Warmer water due to climate change may lead to more algal blooms, or less
Thick layers of algae in summer on Lake Erie (USA) (photo: NOAA, www.flickr.com)
In the summer of 2016 popular beaches in Florida were shut down. Toxic green algae stretched for miles along Florida’s coastline. Up north the waters of Lake Erie were covered with similar thick layers of algae. Agricultural runoff rich in nutrients combined with the water’s high temperature caused algae to thrive. These phenomena may become more frequent in summer due to higher water temperatures under climate change, but not necessarily. The opposite effect has also been observed. Whether warmer water leads to more or less algal blooms depends on local characteristics of water systems. This was concluded from a global study of 188 large lakes.
Correlations lake warming and algal blooms
Estimates of lake surface temperature and lake surface chlorophyll-a concentration (as a proxy for phytoplankton biomass) were derived from satellite observations. This was done for 188 of the world’s largest lakes over the period 2002-2016. 62% of the lakes showed positive correlations between chlorophyll-a concentration and lake surface temperature, of which 74% were statistically significant. Correlations were negative for 38% of the lakes, of which 68% were statistically significant.
Lakes with relatively low chlorophyll-a concentration were found to have more negative correlations between chlorophyll-a concentration and lake surface temperature whereas the opposite was found for lakes with relatively high chlorophyll-a concentration. Thus, lake warming tended to amplify lake-to-lake variability in phytoplankton biomass whereby phytoplankton-poor lakes were poorer in warm years and phytoplankton-rich lakes were richer in warm years.
Why algae-poor lakes get poorer in warm years
According to the authors of this study it would make sense that lake warming leads to less algae, at first glance. After all, warming increases phytoplankton’s demand for resources to support higher metabolic rates at higher temperature. These resources will become scarcer relative to their demand causing a metabolic deficit at higher temperatures. This would leave lakes capable of supporting less phytoplankton biomass.
Why algae-rich lakes get richer in warm years
The opposite may also be the case, however, for a number of reasons. In phytoplankton-rich lakes, lake warming strongly favours phytoplankton species such as cyanobacteria. Grazers less efficiently consume these species and phytoplankton biomass may accumulate in warm years as a result. Also, phytoplankton-rich lakes tend to have strong populations of fishes that feed on zooplankton and their consumption rates increase with lake warming. As a result there is less zooplankton to “graze” on phytoplankton. A third effect is thermal stratification of lakes due to surface warming, thus trapping nutrients below the photic zone where they are unavailable to surface phytoplankton. This effect is most pronounced in phytoplankton-poor lakes because internal nutrient loading via vertical mixing is often the primary source of nutrients to phytoplankton there. In contrast, external nutrient inputs and their subsequent recycling tend to dominate nutrient budgets in phytoplankton-rich lakes. In these lakes, external nutrient inputs may increase with warming driven by climate-mediated shift in rainfall and land use.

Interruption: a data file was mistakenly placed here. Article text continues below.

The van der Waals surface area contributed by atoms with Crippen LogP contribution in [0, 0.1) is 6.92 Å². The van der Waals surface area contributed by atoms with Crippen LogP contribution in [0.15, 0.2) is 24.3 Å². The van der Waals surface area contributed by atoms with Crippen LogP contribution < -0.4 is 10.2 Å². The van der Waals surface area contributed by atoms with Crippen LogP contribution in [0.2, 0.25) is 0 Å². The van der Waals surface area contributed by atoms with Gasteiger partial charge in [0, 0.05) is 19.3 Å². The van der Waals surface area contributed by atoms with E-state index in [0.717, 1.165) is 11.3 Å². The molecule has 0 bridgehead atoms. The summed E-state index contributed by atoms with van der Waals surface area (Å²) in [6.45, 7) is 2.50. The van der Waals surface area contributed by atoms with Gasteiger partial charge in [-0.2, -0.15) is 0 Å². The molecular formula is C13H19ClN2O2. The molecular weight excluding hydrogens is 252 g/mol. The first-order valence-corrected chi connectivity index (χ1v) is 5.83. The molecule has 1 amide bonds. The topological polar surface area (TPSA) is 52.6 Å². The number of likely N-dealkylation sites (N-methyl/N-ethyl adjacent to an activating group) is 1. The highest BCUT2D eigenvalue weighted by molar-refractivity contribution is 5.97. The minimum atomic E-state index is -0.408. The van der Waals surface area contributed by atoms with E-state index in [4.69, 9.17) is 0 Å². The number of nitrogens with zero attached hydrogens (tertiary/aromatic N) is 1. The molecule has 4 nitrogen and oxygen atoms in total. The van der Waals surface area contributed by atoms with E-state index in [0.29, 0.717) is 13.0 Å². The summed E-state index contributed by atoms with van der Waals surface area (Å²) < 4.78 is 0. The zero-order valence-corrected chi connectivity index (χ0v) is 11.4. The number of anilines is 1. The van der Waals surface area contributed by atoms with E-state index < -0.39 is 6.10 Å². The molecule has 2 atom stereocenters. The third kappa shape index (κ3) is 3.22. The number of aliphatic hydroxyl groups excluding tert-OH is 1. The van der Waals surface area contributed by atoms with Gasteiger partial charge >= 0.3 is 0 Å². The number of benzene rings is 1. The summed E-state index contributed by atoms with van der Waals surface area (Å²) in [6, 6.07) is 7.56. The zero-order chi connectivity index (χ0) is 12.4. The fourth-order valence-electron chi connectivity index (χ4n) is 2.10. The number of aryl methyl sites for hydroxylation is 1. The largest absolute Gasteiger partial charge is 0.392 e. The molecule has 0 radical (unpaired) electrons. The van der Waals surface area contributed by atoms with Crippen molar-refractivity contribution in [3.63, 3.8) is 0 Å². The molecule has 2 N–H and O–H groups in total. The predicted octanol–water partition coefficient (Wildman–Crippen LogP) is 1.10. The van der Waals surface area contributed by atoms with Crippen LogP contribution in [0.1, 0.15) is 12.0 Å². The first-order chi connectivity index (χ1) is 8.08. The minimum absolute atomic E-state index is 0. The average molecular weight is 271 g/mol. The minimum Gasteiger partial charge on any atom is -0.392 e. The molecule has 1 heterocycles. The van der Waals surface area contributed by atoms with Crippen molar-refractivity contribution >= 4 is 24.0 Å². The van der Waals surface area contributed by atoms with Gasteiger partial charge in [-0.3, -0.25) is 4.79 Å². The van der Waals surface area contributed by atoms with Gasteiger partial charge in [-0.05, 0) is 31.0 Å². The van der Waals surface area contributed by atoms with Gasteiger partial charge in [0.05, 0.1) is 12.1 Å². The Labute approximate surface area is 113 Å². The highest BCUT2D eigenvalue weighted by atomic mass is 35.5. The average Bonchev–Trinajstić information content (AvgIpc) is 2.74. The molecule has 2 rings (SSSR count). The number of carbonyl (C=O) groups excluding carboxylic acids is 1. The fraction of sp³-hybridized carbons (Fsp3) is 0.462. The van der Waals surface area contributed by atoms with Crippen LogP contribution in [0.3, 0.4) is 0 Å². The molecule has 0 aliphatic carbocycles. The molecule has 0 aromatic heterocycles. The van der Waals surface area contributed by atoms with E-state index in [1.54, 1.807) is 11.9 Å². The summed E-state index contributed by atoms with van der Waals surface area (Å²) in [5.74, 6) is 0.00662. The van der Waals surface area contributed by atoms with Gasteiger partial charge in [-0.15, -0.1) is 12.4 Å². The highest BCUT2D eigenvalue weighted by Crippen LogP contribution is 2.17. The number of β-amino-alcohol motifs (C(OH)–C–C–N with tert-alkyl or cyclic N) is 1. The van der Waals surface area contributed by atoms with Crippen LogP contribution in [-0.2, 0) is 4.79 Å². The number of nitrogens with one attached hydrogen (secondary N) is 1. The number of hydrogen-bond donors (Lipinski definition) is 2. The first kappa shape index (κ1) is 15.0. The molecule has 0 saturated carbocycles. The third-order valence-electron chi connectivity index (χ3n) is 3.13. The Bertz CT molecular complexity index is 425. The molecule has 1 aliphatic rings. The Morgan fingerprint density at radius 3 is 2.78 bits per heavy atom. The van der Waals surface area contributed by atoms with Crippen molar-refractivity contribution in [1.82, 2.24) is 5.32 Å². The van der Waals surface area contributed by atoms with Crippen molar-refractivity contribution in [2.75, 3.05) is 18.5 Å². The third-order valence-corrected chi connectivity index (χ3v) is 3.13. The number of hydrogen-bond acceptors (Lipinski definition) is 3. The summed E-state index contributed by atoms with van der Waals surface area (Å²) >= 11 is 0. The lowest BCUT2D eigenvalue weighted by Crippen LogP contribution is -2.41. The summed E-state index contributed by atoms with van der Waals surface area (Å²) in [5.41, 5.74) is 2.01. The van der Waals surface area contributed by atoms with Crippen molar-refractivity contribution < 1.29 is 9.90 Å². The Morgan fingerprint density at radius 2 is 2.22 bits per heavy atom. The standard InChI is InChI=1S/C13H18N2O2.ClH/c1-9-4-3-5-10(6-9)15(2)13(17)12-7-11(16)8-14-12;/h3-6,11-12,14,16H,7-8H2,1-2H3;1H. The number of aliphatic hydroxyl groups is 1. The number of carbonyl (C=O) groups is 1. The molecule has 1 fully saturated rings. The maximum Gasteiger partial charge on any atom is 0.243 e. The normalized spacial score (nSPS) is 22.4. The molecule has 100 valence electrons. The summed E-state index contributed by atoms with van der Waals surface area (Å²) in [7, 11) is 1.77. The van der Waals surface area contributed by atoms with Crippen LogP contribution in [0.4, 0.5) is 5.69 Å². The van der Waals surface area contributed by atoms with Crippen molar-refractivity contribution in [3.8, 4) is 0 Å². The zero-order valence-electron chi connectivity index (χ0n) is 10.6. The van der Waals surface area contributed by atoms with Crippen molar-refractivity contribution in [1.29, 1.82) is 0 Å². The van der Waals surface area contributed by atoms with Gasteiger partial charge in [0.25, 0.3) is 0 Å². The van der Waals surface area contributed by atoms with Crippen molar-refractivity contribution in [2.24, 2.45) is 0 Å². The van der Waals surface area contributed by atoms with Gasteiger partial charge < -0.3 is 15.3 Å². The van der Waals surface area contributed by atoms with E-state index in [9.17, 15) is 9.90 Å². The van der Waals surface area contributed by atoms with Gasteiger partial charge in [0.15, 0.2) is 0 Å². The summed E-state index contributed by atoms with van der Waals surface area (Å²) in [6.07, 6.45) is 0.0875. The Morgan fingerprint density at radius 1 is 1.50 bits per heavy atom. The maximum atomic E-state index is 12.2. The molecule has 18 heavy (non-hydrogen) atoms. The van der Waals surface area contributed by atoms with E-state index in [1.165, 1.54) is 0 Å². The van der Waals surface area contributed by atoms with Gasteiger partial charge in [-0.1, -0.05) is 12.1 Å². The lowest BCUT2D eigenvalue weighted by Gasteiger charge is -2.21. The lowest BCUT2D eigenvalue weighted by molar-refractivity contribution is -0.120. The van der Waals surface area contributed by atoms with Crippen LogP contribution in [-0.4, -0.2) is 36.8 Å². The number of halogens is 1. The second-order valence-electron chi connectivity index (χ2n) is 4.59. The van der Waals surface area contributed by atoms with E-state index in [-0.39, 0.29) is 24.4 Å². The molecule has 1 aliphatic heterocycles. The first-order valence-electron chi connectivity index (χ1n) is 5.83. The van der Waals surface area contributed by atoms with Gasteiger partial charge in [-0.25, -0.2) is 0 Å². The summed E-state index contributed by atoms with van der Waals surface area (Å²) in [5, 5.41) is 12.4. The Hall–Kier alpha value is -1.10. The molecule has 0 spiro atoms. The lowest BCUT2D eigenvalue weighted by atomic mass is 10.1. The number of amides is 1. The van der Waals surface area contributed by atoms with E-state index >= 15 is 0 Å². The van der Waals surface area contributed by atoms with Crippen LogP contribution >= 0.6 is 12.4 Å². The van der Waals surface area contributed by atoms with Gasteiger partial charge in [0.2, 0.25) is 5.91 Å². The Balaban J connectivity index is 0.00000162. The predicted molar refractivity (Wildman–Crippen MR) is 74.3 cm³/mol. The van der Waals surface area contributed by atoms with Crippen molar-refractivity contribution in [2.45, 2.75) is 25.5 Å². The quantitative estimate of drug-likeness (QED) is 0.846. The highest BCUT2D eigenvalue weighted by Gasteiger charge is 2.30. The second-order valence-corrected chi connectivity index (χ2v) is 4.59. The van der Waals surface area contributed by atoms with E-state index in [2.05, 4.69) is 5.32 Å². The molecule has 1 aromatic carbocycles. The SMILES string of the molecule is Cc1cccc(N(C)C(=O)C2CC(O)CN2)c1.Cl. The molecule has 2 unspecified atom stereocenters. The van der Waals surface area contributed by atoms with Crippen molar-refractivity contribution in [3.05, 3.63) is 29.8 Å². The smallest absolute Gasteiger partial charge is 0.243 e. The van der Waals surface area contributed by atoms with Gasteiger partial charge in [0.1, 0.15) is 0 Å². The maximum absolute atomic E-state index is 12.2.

Effects on ecology, economy and society
Changes in phytoplankton biomass in some large lakes have been shown to have substantial effects on species, economies, and livelihoods. Higher phytoplankton biomass in phytoplankton-rich lakes may exacerbate problems associated with anthropogenic lake nutrient enrichment, such as the expansion of anoxic zones, harmful algal blooms, fish die-offs, and reduced water clarity. Managers may need to reduce anthropogenic nutrient loads that were acceptable in the past to maintain ecosystem functions in phytoplankton-rich lakes as they warm. In contrast, the reduction of phytoplankton biomass in phytoplankton-poor lakes with warming presents its own potential management challenges such as reduced fisheries productivity. In some cases, managers may want to fertilize lakes to sustain fish production.
Thus, the amplification of phytoplankton biomass in lakes in warm years, where algae-poor lakes get poorer and algae-rich lakes get richer, may require adaptive lake management at the local level to prevent loss of lake benefits to humans.
Source: Kraemer et al., 2017. Nature Scientific Reports 7 (10762)